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The Sweet Life

For many New Englanders maple sugar season brings back memories of grandparents boiling sap on an open fire, running through the sweet, dense steam and eating sugar on snow.  My family didn’t have direct experience with collecting sap or making maple syrup, but the bright red sugar maple leaves lining our New Hampshire road will always remind me of home.  Every mom and pop restaurant in the area served local maple syrup and we gave maple candies as gifts to out of town guests.  The Sugar Shack was a well known attraction in the area and maple walnut ice cream was a top seller at almost every creamery.

But the kicker is that I DID NOT LIKE real maple syrup.  It’s true.  I made my mom buy Aunt Jemima Lite because I liked the glass woman-shaped bottle and sucked down gallons of high fructose corn syrup  before adulthood along with other artificial ingredients that tasted sweet and poured thicker than actual maple syrup.  It wasn’t for a lack of trying on my parents part- my mom was a die hard maple fan and my dad refused to even try the fake syrup.  But the more they tried, the less I wanted anything to do with maple anything.  I even resorted to eating pure Karo syrup on my pancakes at one point to avoid any potential for maple flavor to creep into my diet.

Now that I am an adult I see the error of my ways.  Real maple syrup isn’t just about the taste (but oohhh…is it good…).  It’s about the process.  It’s an experience, a culture, and a memory.  In the few short years that I have been a first row spectator at our maple sugar process, I have come to anticipate the arrival of the season with unbridled excitement.  For me it means time spent with one another walking quietly in the woods collecting sap, inhaling the intoxicating sugary steam and crackling wood fire smoke with loved ones by your side.  The process takes days at a time and lasts about a month in entirety.  It is not a unique experience on our homestead in eliciting more than one emotion and allowing opportunities for learning and growth, but it may be the one season that encourages closeness, energizes discussion and evokes passion.  There is something about snuggling in close to the one you love next to a burning fire while the dark and cold of the winter night encroaches around you.  It makes you feel as though you could live solely on sugar and sensuality for the rest of the year.  But I digress.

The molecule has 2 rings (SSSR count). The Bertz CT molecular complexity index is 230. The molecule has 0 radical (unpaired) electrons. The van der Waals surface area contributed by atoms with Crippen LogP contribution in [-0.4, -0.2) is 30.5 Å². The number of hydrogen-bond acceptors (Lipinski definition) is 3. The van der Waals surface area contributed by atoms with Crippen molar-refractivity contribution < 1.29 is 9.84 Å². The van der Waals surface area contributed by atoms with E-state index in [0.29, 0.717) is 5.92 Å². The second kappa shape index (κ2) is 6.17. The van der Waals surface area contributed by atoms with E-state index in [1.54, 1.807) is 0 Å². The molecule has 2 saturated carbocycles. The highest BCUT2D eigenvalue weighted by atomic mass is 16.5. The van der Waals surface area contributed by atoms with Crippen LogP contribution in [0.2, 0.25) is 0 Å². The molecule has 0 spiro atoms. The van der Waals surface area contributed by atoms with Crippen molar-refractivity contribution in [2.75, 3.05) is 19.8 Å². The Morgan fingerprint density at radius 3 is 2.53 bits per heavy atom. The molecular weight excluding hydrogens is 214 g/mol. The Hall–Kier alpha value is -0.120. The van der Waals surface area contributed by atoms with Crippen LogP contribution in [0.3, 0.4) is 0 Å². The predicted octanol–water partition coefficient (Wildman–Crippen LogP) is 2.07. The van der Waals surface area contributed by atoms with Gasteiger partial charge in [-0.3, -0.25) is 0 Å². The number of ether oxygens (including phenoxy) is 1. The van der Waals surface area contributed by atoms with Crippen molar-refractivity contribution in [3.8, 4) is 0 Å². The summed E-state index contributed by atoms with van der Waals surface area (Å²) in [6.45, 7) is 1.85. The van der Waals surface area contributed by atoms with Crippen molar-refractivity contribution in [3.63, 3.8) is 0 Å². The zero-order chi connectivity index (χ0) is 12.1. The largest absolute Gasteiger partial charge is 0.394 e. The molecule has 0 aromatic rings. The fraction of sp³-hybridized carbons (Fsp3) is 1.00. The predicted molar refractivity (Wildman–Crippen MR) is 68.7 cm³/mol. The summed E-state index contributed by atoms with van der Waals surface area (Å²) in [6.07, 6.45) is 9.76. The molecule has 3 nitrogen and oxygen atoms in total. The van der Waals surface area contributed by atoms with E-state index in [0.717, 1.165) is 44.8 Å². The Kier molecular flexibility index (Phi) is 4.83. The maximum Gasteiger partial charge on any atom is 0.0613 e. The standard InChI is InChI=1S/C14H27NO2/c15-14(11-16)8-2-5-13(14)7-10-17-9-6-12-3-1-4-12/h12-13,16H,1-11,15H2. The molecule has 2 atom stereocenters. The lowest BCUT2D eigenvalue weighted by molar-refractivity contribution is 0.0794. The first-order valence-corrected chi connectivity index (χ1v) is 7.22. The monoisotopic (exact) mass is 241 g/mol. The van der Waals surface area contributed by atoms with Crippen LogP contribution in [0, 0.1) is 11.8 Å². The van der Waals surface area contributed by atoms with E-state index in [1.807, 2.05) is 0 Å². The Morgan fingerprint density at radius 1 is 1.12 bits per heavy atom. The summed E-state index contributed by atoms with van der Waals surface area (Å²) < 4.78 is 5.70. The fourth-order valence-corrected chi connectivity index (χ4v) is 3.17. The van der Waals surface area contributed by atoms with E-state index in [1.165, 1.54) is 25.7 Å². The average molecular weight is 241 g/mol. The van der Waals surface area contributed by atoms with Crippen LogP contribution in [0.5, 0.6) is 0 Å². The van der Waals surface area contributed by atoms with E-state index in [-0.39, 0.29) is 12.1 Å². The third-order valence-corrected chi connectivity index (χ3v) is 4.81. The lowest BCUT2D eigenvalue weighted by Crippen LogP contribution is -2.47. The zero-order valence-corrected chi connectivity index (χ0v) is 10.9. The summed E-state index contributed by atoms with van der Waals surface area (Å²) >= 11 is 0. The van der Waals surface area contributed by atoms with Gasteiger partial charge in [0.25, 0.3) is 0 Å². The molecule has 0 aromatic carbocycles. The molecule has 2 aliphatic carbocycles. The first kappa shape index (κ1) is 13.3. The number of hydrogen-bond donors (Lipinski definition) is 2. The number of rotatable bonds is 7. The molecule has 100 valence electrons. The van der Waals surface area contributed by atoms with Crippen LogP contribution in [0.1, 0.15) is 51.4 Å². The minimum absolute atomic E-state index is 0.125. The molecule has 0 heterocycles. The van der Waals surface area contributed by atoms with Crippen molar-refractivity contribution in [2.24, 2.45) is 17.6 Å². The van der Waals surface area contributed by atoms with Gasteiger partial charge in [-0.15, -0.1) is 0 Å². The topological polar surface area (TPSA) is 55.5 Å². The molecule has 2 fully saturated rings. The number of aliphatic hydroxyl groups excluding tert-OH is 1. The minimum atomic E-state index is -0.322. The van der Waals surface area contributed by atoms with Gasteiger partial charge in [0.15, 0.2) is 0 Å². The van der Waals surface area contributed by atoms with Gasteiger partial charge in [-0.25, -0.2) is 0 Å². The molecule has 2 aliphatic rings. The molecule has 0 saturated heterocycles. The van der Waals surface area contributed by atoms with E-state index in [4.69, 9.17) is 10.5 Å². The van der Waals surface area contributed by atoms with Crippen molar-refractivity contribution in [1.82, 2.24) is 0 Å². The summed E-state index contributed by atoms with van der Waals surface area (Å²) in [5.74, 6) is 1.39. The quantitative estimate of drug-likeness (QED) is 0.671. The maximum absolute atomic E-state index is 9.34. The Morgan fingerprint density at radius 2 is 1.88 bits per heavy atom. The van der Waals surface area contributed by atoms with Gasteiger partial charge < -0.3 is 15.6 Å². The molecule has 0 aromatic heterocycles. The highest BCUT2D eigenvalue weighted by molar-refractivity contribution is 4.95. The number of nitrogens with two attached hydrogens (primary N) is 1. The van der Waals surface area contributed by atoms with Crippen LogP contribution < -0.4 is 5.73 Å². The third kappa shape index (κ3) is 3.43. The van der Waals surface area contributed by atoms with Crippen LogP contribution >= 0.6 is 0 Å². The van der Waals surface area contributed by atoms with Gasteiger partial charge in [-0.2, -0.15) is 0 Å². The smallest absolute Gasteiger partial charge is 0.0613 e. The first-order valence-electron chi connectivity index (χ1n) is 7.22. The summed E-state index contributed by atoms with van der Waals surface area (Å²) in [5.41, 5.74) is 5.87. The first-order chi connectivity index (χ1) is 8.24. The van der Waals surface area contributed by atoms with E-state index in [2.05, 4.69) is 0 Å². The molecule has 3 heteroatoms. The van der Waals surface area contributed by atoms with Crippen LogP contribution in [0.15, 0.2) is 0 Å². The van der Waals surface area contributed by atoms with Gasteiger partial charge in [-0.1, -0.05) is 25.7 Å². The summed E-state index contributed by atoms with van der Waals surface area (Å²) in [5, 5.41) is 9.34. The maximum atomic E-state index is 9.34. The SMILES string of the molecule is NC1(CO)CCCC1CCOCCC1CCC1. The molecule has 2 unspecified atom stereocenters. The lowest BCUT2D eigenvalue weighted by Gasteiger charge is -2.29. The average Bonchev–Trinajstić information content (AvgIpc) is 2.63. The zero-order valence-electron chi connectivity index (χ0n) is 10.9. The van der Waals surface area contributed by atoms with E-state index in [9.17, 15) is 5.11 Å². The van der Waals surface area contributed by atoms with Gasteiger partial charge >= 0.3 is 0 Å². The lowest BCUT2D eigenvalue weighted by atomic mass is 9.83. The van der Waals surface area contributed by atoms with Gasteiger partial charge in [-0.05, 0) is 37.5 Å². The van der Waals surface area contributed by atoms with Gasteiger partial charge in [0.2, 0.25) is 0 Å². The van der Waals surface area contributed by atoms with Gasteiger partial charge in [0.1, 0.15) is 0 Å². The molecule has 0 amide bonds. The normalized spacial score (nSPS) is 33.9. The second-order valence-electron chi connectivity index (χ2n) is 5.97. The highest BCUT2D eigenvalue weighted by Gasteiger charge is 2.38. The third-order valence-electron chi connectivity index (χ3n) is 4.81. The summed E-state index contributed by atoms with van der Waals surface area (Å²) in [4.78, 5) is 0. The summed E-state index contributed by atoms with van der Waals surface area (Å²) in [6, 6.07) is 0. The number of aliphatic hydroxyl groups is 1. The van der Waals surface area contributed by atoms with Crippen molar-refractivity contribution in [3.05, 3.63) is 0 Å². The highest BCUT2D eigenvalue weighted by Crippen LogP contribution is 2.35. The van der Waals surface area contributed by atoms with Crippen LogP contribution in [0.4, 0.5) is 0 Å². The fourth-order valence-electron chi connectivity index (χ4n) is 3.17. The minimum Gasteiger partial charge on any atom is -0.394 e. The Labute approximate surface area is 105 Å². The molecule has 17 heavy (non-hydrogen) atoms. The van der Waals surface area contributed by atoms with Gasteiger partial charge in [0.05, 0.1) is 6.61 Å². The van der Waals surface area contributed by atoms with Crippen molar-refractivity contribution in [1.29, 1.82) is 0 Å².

There is a sweet spot between winter and spring where maple trees turn stored starch into sugar in preparation for growing buds and leaves.  And we can steal it.  Well, some of it.  Here’s a good link with more information.  Maple trees make much more sugar sap than they need for survival, so it typically doesn’t hurt their production to take a bit of their product.  When outdoor temperatures fluctuate between freezing and about 45 degrees Fahrenheit, the tree is “tapped” with a spout that allows the running sap to drip into a bucket or a tube.

Maple tree tapped with a plastic tap and bucket.

The sap is then collected in a big bin until it is time to boil it.  Kalina, our youngest, who is home from school during the day helps to collect the sap each morning.

Harley actually had rigged up a system to pump the sap from a lower bucket to this elevated bucket with a spout.
Harley actually had rigged up a system to pump the sap from a lower bucket to this elevated bucket with a spout.

When there is enough sap collected to fill a deep pan or pot, it is ready to be boiled to allow the excess water to evaporate.

Sap boiling over a fire, evaporating.

Harley wrapped a copper tube around the stove pipe to act as a preheater for the sap before it flowed into the open pan, to accelerate evaporation.

Copper tube preheat-er.
Copper tube preheat-er.

Evaporation takes a while.  We boiled about 80 gallons of sap to make 7 quarts of syrup and it took all weekend.  The sap to syrup ratio will depend on the sugar content of your sap, with “sugar maple” trees having the highest sugar content.

Sap deepening in color as water evaporates.
Sap deepening in color as water evaporates.

Harley is the syrup guru in our family.  He had wood that was leftover from his saw milling stockpiled by the barn just for this purpose.

He worked from early morning to late at night- tending the fire and watching the sap.
He worked from early morning to late at night- tending the fire and watching the sap boil.

One reason that I’ve come to really love sugaring season is that it forces  you to take time.  You can’t go far from a molten pot of boiling sugar water if you want to end up with a usable product.

Using a refractometer to measure sugar content.
Using a refractometer to measure sugar content.

You must wait for the water to evaporate from the sap until it reaches a sugar content of about 66-67%.

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Using a hydrometer to check sugar content.

When it gets close to the end, the perfect temperature can be reached quickly, so it’s important to watch it carefully and test often.

Removing the finished sap from the heat.
Removing the finished sap from the heat.

Once the sap has completed boiling it can be removed from heat and strained.

Straining finished syrup.
Straining finished syrup.

After straining, it can be bottled right away or brought back up to 180 degrees Fahrenheit later and bottled for long term storage.  We keep most of our syrup as a sugar substitute for use throughout the year.  It can be used in just about any recipe where cane sugar is used at 3/4 cup maple syrup to 1 cup sugar  ratio.  We especially love making maple candy, maple ice cream and maple cream.

The finished product
The finished product

We may even have enough this year to sell a few jars.  And stay tuned for a super special soapy project starring our own homegrown maple syrup!

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